Making the EU democratic is desirable but risky
Over the weekend Switzerland held its national elections, while a few days before that EU leaders agreed on a new treaty in Lisbon. The two events had no direct connection, because Switzerland is not an EU member. However, a Swiss would have little difficulty understanding the EU's institutional quarrels. Switzerland has been successfully dealing with the challenge of keeping a multi-confessional, multi-lingual society together for more than 150 years, while respecting a large degree of autonomy for its 26 cantons.
Unwittingly the EU has come up with institutional solutions that often resemble features of the Swiss political system: Ahead of this summit, the EU members have fought hard over the concept of a double majority by which decisions should be adopted by a majority of states, representing at the same time a majority of the population. A double majority is required in Switzerland for legislation to be adopted: The majority of the Parliament and the majority of the second chamber, representing the cantons, have to agree. The same goes for national referenda, which are only won if a majority of the population and a majority vote in at least half the cantons is secured.
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The EU's executive, the European Commission, is widely considered to be a faceless bureaucracy, with commissioners being appointed on the basis of nationality rather than merit or popularity. Switzerland is governed for decades by a sort of national-unity government, in which all major parties are represented. The President of the Swiss executive is elected only for a one-year term, because the Swiss do not like over-personalisation of politics. As the Swiss, the EU came up with the idea of rotating presidencies, however exercised until now by member states which chair the Council. But here again the EU will follow the Swiss example, with the new treaty providing for an EU President to be elected for a short 2 ½ years term.
Given the rotating presidency, Swiss national politicians tend to be unknown and national politics perceived to be somewhat technocratic. The result has been little voter mobilisation for national elections with voter turn-out hovering under 50%. A similar perception of European politics has resulted in turn-out rates under 50% in elections to the European Parliament.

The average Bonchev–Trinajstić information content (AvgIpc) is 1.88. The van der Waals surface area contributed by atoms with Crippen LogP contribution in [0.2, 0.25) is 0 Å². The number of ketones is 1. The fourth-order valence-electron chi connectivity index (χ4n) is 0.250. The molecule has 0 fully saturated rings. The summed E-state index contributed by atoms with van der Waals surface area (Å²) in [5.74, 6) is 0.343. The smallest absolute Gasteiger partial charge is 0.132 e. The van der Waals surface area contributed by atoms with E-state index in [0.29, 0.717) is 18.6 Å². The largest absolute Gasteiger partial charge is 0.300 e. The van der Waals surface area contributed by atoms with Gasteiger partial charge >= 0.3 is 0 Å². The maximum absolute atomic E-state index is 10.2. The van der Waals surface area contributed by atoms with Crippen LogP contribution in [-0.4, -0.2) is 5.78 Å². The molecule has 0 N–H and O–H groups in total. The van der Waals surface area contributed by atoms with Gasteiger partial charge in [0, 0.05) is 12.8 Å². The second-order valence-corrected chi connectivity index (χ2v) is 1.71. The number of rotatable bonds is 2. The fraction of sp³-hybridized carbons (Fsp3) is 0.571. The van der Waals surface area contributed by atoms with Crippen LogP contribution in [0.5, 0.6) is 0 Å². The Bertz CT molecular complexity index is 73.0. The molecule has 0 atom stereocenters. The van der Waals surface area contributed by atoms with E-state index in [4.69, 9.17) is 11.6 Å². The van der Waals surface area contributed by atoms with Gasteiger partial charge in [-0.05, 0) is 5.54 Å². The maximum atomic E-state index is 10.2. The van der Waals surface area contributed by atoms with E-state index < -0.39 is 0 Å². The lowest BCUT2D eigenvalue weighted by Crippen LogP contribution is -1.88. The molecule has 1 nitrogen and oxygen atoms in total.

The Swiss cantons guard jealously over their prerogatives and - as in other federal system - legislative power rests with the cantons if not otherwise stipulated. The EU also operates on the basis of powers transferred to it by the member states. And there are other parallels between Switzerland and the EU, such as extensive translations efforts and choosing a lesser city as a capital. Obviously there are also a number of significant differences, the greatest of which is that Swiss voters are engaged in policy-making through referenda. In some countries EU-Europeans can block the occasional treaty, but have otherwise no direct say in EU affairs.
The Swiss feel however that they are becoming more 'normal' after an election campaign with unprecedented levels of political polarization and personalization. While some hope that this shakes up the cosiness of a consensus-driven political system, others fear that the resulting tensions may in the long term erode the foundations of Swiss unity. They wonder if their heterogenuous country would hold together without the glue of political consensus.
That is also one of the EU's greatest challenges: If the Union became more democratic as it should, but more polarised as a result, would Europeans accept to be out-voted on a European scale? Would they accept decisions that are taken by majorities of Europeans and member states, even though these decisions may not be supported by a majority in their own country and their own government?
Switzerland's exceptional political system has been a successful response to the challenge of uniting a people divided by languages and religion. It is to be seen how the system will fare if it becomes less exceptional. The EU is struggling to find a model to unite a continent divided by language, history and borders. Its response has been even more unorthodox than Switzerland's, creating a political system in which it is difficult even to identify the executive and the legislative branch of power. Making the EU more 'normal' and more democratic is desirable but risky at the same time.
The author is co-ordinator of Democracy Reporting International, a Berlin-based group promoting democracy.